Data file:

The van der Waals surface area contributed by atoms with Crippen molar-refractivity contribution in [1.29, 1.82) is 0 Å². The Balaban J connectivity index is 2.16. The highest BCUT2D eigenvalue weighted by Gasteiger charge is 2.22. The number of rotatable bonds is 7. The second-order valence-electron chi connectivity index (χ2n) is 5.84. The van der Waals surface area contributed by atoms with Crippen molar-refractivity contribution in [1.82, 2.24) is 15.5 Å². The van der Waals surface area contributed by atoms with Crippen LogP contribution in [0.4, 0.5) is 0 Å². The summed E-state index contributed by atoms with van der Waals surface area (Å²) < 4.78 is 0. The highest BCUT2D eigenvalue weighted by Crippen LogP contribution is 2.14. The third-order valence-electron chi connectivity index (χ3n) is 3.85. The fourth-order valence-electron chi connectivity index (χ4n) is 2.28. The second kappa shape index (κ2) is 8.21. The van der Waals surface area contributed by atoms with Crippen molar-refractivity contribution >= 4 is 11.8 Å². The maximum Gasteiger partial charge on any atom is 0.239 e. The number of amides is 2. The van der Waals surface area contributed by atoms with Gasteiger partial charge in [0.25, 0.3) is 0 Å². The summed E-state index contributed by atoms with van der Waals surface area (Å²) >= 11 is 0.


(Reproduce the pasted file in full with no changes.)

The van der Waals surface area contributed by atoms with Crippen molar-refractivity contribution in [1.29, 1.82) is 0 Å². The Balaban J connectivity index is 2.16. The highest BCUT2D eigenvalue weighted by Gasteiger charge is 2.22. The number of rotatable bonds is 7. The second-order valence-electron chi connectivity index (χ2n) is 5.84. The van der Waals surface area contributed by atoms with Crippen molar-refractivity contribution in [1.82, 2.24) is 15.5 Å². The van der Waals surface area contributed by atoms with Crippen LogP contribution in [0.4, 0.5) is 0 Å². The summed E-state index contributed by atoms with van der Waals surface area (Å²) < 4.78 is 0. The highest BCUT2D eigenvalue weighted by Crippen LogP contribution is 2.14. The third-order valence-electron chi connectivity index (χ3n) is 3.85. The fourth-order valence-electron chi connectivity index (χ4n) is 2.28. The second kappa shape index (κ2) is 8.21. The van der Waals surface area contributed by atoms with Crippen molar-refractivity contribution >= 4 is 11.8 Å². The maximum Gasteiger partial charge on any atom is 0.239 e. The number of amides is 2. The van der Waals surface area contributed by atoms with Gasteiger partial charge in [0.25, 0.3) is 0 Å². The summed E-state index contributed by atoms with van der Waals surface area (Å²) >= 11 is 0.